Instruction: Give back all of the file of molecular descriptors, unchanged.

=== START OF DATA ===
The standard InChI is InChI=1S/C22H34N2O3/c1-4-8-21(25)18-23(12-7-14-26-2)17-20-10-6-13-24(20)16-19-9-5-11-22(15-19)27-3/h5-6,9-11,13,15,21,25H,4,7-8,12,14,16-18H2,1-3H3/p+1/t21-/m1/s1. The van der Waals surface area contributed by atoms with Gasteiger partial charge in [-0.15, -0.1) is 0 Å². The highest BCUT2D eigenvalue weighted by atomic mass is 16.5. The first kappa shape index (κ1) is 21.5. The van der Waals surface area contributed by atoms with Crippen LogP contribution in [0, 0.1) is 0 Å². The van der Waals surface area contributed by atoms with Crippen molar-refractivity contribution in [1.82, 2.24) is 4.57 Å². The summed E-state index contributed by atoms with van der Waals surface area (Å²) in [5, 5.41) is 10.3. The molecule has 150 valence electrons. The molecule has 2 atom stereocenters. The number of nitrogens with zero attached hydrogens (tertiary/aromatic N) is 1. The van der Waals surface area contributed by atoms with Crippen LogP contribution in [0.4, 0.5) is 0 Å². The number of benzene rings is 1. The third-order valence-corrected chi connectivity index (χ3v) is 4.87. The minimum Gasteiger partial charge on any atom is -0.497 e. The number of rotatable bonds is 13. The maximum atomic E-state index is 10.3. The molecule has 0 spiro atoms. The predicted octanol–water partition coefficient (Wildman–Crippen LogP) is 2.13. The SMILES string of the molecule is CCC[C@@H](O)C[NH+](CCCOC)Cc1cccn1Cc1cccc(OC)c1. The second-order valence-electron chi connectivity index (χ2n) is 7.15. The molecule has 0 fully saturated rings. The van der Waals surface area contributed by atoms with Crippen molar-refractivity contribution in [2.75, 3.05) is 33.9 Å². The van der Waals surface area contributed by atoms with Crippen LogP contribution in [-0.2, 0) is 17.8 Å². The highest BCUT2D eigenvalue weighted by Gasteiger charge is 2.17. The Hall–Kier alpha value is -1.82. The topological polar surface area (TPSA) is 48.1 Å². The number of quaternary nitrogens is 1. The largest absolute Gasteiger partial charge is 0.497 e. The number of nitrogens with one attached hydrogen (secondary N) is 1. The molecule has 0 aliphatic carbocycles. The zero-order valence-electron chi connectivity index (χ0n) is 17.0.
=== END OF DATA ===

The standard InChI is InChI=1S/C22H34N2O3/c1-4-8-21(25)18-23(12-7-14-26-2)17-20-10-6-13-24(20)16-19-9-5-11-22(15-19)27-3/h5-6,9-11,13,15,21,25H,4,7-8,12,14,16-18H2,1-3H3/p+1/t21-/m1/s1. The van der Waals surface area contributed by atoms with Gasteiger partial charge in [-0.15, -0.1) is 0 Å². The highest BCUT2D eigenvalue weighted by atomic mass is 16.5. The first kappa shape index (κ1) is 21.5. The van der Waals surface area contributed by atoms with Crippen LogP contribution in [0, 0.1) is 0 Å². The van der Waals surface area contributed by atoms with Crippen molar-refractivity contribution in [1.82, 2.24) is 4.57 Å². The summed E-state index contributed by atoms with van der Waals surface area (Å²) in [5, 5.41) is 10.3. The molecule has 150 valence electrons. The molecule has 2 atom stereocenters. The number of nitrogens with zero attached hydrogens (tertiary/aromatic N) is 1. The van der Waals surface area contributed by atoms with Crippen LogP contribution in [0.4, 0.5) is 0 Å². The number of benzene rings is 1. The third-order valence-corrected chi connectivity index (χ3v) is 4.87. The minimum Gasteiger partial charge on any atom is -0.497 e. The number of rotatable bonds is 13. The maximum atomic E-state index is 10.3. The molecule has 0 spiro atoms. The predicted octanol–water partition coefficient (Wildman–Crippen LogP) is 2.13. The SMILES string of the molecule is CCC[C@@H](O)C[NH+](CCCOC)Cc1cccn1Cc1cccc(OC)c1. The second-order valence-electron chi connectivity index (χ2n) is 7.15. The molecule has 0 fully saturated rings. The van der Waals surface area contributed by atoms with Crippen molar-refractivity contribution in [2.75, 3.05) is 33.9 Å². The van der Waals surface area contributed by atoms with Crippen LogP contribution in [-0.2, 0) is 17.8 Å². The highest BCUT2D eigenvalue weighted by Gasteiger charge is 2.17. The Hall–Kier alpha value is -1.82. The topological polar surface area (TPSA) is 48.1 Å². The number of quaternary nitrogens is 1. The largest absolute Gasteiger partial charge is 0.497 e. The number of nitrogens with one attached hydrogen (secondary N) is 1. The molecule has 0 aliphatic carbocycles. The zero-order valence-electron chi connectivity index (χ0n) is 17.0.